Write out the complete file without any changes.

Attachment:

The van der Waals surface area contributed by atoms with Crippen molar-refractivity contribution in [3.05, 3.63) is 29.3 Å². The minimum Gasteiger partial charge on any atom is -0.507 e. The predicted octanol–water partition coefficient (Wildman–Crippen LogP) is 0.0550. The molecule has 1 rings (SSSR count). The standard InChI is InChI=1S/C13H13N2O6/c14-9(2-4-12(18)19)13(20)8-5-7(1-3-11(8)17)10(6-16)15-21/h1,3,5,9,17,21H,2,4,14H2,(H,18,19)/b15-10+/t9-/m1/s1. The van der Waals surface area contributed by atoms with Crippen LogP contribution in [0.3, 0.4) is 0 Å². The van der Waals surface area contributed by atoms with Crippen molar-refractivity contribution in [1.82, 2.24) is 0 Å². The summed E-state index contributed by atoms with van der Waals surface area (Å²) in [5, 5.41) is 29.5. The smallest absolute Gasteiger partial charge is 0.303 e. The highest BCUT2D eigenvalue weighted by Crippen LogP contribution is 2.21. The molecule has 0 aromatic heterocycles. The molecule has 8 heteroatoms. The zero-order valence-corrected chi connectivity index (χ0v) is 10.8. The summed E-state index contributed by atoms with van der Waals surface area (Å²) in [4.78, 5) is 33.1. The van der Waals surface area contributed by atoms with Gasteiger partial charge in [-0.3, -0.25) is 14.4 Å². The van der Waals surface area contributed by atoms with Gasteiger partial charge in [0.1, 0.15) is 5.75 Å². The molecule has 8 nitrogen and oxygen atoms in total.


The van der Waals surface area contributed by atoms with Crippen molar-refractivity contribution in [3.05, 3.63) is 29.3 Å². The minimum Gasteiger partial charge on any atom is -0.507 e. The predicted octanol–water partition coefficient (Wildman–Crippen LogP) is 0.0550. The molecule has 1 rings (SSSR count). The standard InChI is InChI=1S/C13H13N2O6/c14-9(2-4-12(18)19)13(20)8-5-7(1-3-11(8)17)10(6-16)15-21/h1,3,5,9,17,21H,2,4,14H2,(H,18,19)/b15-10+/t9-/m1/s1. The van der Waals surface area contributed by atoms with Crippen LogP contribution in [0.3, 0.4) is 0 Å². The van der Waals surface area contributed by atoms with Crippen molar-refractivity contribution in [1.82, 2.24) is 0 Å². The summed E-state index contributed by atoms with van der Waals surface area (Å²) in [5, 5.41) is 29.5. The smallest absolute Gasteiger partial charge is 0.303 e. The highest BCUT2D eigenvalue weighted by Crippen LogP contribution is 2.21. The molecule has 0 aromatic heterocycles. The molecule has 8 heteroatoms. The zero-order valence-corrected chi connectivity index (χ0v) is 10.8. The summed E-state index contributed by atoms with van der Waals surface area (Å²) in [4.78, 5) is 33.1. The van der Waals surface area contributed by atoms with Gasteiger partial charge in [-0.3, -0.25) is 14.4 Å². The van der Waals surface area contributed by atoms with Gasteiger partial charge in [0.1, 0.15) is 5.75 Å². The molecule has 8 nitrogen and oxygen atoms in total.